Keep it Light, Elie

“Look, I understand how ugly all that war unto the death business was when you were growing up, but if you really hope to sell this manuscript to a literary agent, and ultimately to a publisher who will give you an advance, and, hopefully, the legitimacy of having written a book, no matter how modestly it might sell, you need to keep it light, Elie,” said the skeleton of my father.

Right you are, dad, but let’s unwind your slick use of the passive voice here for just a second.  It’s best, when making your point, as every first year law student is explicitly instructed, to gloss over anything that detracts from your argument.  At the same time, look unflinchingly at the other side of the argument, as you also taught me.  “I understand how ugly that war unto the death business was when you were growing up,” is nicely done, I’ll give you that.

“Nice to see how generous you’ve become, now that I’m dead,” observed the skeleton.  

Don’t mention it, dad.  Ugly the “war unto the death”, certainly was, no doubt about that.  It was a grim enough business as we were “growing up”, for sure.  But let’s not insult the reader by pretending that you were not the C.E.O of that grim little enterprise.  My sister objected to my overkill recently when I thoughtlessly characterized the violent nightly scene around the dinner table as Auschwitz.  She was right to object, it was overkill, disgustingly so.  She agreed it was fair to compare it to the muddy No-Man’s-Land between the barbed wire and trenches of World War One.  The sounds of dying horses, the stench of death, blood and the excrement of thousands of filthy men, whiffs of chlorine and mustard gas rolling in the distance, the occasional cackle of machine gun fire.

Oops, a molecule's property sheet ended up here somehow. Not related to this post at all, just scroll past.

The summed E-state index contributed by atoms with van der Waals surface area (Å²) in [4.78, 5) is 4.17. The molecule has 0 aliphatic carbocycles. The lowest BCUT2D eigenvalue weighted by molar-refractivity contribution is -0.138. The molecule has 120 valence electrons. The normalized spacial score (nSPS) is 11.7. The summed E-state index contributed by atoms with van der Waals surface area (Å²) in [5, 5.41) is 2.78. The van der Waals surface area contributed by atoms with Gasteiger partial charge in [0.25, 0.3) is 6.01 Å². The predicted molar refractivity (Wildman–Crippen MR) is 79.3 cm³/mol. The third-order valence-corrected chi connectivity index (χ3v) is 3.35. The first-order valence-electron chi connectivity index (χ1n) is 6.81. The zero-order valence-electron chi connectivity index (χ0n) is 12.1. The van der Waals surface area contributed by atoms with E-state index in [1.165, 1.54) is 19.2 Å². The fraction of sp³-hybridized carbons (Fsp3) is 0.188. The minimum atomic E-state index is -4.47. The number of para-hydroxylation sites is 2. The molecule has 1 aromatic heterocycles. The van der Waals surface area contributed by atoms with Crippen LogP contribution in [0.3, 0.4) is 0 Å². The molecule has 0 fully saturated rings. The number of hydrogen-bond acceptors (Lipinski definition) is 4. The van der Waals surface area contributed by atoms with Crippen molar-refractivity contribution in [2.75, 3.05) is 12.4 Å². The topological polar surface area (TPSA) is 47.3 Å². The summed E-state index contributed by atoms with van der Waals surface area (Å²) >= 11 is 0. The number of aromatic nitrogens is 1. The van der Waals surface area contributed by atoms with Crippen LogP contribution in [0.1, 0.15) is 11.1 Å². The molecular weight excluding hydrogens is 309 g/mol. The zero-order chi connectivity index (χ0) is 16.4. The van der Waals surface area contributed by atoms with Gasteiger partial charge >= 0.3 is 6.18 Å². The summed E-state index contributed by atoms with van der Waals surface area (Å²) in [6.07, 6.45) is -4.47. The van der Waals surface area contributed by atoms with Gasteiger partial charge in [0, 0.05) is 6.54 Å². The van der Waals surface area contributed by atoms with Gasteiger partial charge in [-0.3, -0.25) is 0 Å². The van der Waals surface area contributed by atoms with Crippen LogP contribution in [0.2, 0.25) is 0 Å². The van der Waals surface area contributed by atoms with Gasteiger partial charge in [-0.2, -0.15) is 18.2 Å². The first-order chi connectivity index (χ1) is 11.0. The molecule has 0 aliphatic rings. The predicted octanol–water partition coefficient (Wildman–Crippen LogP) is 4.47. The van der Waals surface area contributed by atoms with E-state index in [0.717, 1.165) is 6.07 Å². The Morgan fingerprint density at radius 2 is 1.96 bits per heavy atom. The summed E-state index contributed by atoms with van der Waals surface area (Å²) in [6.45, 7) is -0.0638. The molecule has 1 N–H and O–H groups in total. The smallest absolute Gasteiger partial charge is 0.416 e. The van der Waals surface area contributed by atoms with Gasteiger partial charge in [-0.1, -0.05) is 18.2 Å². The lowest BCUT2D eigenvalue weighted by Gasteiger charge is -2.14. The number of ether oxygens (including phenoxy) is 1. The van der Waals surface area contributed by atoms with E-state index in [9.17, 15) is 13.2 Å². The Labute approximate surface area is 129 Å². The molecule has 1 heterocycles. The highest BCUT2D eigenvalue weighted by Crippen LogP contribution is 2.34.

“Well, that’s fair, I suppose,” said the skeleton.  

The fact that I can be certain, eleven years after your death, that you remember that catch we had fifty years ago, speaks as much as anything to the rareness of that kind of interaction between a father and his children.  

“Look, what do you want me to say?  Am I still on trial?  Did I not take full responsibility for the obstacles I was too foolish to avoid placing in you and your sister’s paths?  I apologized, hours before I took my last breath, did I not?  What more can I do?  Do the goddamned demands never end?  I’m dead, for fuck’s sake.  What is it you want from me now?”  the skeleton’s smile looked more sardonic than sincere, in light of his mood.